Why use films during English lessons?


Bojana Urbanc

As a teacher, I keep struggling to find ways to make my English lessons fun and educational at the same time. My priority is to encourage students to become creative while using a foreign language in an unreal situation inside the classroom and to prepare them to become more confident using it in the real world as well. So, how can I keep them motivated? One of many options is watching and analysing films, which are rich resources of teaching grammar, vocabulary and improving language skills such as listening, speaking and even writing. Due to the Slovenian national curriculum, teachers do not have much time and freedom to explore and teach outside the school policies, nevertheless, using new teaching methods and leaving old and outdated teaching practices behind can expand students’ knowledge and boost their progress immensely. Here are some of my suggestions how to use films during English classes.

1. Oliver Twist

Since I choose one film per each school year, this is the one I start with, when my students enter their secondary schooling. It’s very rich in vocabulary, offers a lot of topics to discuss (such as family, friendship, child labour, crime, etc.) and at the same time introduces teaching past tenses to students. At the beginning, we start the lesson by discussing their family matters (be careful to respect students’ privacy) and relationships, then we expand it to acquiring certain vocabulary from the film (child labour, orphanage, etc.) When the students master the vocabulary, we watch the movie, it takes more than two lessons, but it’s worth spending the time. After having seen the movie, students write/speak about its summary, where the teacher can slowly monitor the usage of past tenses, especially both past perfect tenses. Students can easily relate to Oliver Twist’s story, which is, sadly, still relevant in today’s world.

2. Exam

This psychological thriller from 2009 is quite interesting and I usually use it with my second graders. The story deals with unusual job interview and opens the topic of stereotypes (the characters are named after their features: Blonde, Deaf, White, Black, Brunette, etc.) Students can discuss jobs and careers, stereotypes (The suggested task is called Europe Express train, where students are to choose three passengers on the train they would not mind sharing their compartment with during a long journey). While watching the movie I stop it at certain times to practice Present Perfect tense. (What has happened so far? What has the White done to the rest of the exam candidates? etc.) We finish the lesson by acting out a scenario for a »real« job interview.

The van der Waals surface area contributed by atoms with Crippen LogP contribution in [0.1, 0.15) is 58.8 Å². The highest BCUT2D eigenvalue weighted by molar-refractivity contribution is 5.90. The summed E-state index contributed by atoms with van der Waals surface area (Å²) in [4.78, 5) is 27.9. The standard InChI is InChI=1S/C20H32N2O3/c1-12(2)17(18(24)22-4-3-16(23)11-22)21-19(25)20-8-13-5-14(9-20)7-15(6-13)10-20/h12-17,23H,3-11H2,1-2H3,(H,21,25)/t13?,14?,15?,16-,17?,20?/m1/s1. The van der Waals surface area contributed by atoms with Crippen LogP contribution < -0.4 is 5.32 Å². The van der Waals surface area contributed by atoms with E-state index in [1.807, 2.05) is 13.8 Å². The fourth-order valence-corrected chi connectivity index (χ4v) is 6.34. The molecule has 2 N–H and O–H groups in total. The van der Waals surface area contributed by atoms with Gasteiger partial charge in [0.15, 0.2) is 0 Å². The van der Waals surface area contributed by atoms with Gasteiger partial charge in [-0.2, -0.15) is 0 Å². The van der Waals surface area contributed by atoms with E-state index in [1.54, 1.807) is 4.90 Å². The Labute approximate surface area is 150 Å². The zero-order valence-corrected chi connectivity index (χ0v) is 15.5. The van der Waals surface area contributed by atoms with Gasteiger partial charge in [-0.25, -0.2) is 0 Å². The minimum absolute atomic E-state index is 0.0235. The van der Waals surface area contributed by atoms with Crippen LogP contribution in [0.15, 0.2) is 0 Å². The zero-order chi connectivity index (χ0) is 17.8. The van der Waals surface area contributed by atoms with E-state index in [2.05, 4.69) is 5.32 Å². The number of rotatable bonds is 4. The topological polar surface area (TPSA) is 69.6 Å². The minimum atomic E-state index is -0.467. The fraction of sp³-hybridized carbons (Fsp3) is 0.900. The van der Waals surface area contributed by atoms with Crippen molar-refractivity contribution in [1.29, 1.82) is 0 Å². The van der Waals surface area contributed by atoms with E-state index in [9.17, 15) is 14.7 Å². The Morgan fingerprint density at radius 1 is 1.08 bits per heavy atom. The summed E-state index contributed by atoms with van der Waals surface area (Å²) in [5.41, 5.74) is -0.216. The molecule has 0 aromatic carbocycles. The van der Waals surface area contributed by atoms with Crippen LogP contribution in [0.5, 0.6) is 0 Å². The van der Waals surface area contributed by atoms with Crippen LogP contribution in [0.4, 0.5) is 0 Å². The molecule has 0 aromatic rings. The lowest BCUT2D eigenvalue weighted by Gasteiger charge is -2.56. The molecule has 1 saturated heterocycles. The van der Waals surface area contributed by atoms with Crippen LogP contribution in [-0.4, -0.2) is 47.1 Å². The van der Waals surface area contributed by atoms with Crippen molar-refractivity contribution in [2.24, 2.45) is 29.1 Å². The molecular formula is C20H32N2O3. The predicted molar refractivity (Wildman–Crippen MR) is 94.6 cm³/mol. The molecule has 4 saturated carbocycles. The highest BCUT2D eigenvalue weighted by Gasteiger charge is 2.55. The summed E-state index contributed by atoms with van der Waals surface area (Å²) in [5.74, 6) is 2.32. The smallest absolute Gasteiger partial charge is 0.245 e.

3. The Hunger Games

The Hunger Games is one of my favourite movies and many of the students love the main character, who is a heroine and a powerful girl. Despite the fact that the story might be too straightforward or even cruel, I use it to stress the importance of how people behave in the world today and to dignify the significance of values, which are lacking nowadays. Different methods are used while watching the movie: a role- play on a certain scene, prediction of what follows (using future tenses), interview with the main character(s), writing a report/the news from the scene, exploring the old Greek and Roman mythology, etc.

4. A Christmas Carol

Despite the fact, there are so many adaptations of this film I prefer a great 3D animated movie from the year 2009 starring Jim Carrey in the main role. It is such a great animation that it almost looks real and though it is a little scary students enjoy it immensely. Several topics are to discuss after watching the movie. Not only the Christmas spirit and tradition itself (a comparison how this festival is celebrated in Slovenia as compared to English-speaking countries), students can research the Victorian era and child labour and find some similarities with the situation today (child labour in Asia, social injustice). On the other hand, students can discuss different features of characters in the movie, from the stingy Scrooge to a generous Bob and crippled Tiny Tim as the two representative of the impoverished class of the society. The fact that the three Ghosts of Christmas Past, Present and Yet to Come visit Scrooge, modal verbs of probability can be used to make students guess what could happen (have happened) to the main characters if the story didn’t turn out the way it was expected.

5. Mona Lisa Smile

Another great movie to use in a class when you want to discuss the stereotypes and traditional roles of women and men in today’s society. The role of a free-thinking teacher is very strong and powerful at the same time the film portrays a pretty sad future role of the women from the 1950s. Topics such as the right for education, the role of a woman in a society, the equality among the sexes and the stereotypes and intolerance can be presented and researched with your students. The film is quite emotional and gives hope, so students, especially girls, love it. On the other hand, some parts of the movie where the teacher exchanges opinion with her students are excellent examples to teach reported speech, the grammatical structure that does not seem clear to students in Slovenia. By encouraging them to use the structure in the movie or find other examples of it in any other film you can make students more familiar with reported speech.

These are just some of the suggested movies that I have shared with my students who love to discuss the topics presented in the films and by offering them different stimuli, the students feel free to express themselves, not to mention that at the same time, the grammatical structures, taught during the lessons, finally appear to make sense to them.